Wednesday, August 16, 2006

Change of mood

As the days become shorter the cutting garden completely changes in mood - the plants that will flower as soon as they are big enough, regardless of the day length, give way to flowers that are triggered by short days. Most of the half hardy annuals/tender perennials are in this category - rudbeckia, salvia patens, cosmos, and dahlias - flowers that typically have deeper richer colours and more velvety textures. Overnight it seems the garden becomes venetian in its colours, burnt oranges, deep pinks, and lapis lazuli blues.
In the photos here are the dahlia Karma Fusciana and a rudbeckia "Autumn hues".
I am working out today what I shall make for our stall at Drymen Show which is this Saturday- we use it really as a way of letting people know we exist, rather than as a selling opportunity as past experience shows that people do not buy flowers at shows (I have rarely had worse days than a Saturday spent at the BASC show last year where I stood all day and only sold 2 bunches of flowers - and both of those were to friends, so don't really count!). I am planning to use all these rich coloured flowers along with fruit to decorate candelabra - a table setting fit for a Venetian Doge.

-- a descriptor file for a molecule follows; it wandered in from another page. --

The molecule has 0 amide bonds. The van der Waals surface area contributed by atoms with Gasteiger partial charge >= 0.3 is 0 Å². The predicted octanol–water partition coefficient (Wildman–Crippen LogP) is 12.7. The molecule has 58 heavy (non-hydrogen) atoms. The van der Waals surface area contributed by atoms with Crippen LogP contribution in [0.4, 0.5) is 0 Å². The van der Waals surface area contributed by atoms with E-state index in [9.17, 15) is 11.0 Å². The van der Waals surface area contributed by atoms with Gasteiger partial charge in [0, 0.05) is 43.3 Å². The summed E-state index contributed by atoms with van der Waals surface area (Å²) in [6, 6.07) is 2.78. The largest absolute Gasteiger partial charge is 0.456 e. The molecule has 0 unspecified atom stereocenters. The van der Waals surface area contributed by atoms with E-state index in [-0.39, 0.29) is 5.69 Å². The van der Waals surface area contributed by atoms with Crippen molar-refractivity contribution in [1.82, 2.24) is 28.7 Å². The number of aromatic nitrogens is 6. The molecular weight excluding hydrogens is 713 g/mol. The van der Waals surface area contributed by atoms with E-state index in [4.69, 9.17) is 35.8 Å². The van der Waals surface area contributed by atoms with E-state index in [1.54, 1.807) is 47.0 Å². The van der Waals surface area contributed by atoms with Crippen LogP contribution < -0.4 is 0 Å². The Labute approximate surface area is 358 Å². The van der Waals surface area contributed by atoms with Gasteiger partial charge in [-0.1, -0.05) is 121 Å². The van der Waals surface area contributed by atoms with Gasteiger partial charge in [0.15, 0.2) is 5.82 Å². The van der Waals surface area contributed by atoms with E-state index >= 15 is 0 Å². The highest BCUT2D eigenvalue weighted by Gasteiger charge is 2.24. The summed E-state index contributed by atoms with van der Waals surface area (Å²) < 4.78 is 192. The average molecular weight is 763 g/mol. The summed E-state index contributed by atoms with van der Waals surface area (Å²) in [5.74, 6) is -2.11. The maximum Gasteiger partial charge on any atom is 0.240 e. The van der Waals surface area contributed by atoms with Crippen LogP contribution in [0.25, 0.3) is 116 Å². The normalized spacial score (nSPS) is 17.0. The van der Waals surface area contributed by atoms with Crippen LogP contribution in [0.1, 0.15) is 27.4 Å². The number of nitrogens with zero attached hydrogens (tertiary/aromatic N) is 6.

Heather said...

Just this week we have noticed that the mornings and evenings are chilled. The this morning were condensed - you can feel autumn in the air. I love autumn but feel sad it seems to be coming so soon


Jane said...

It is strange isn't it - still very hot in the days but welly boot wet in the mornings. I am now beginning to think about Christmas products which seems very wierd.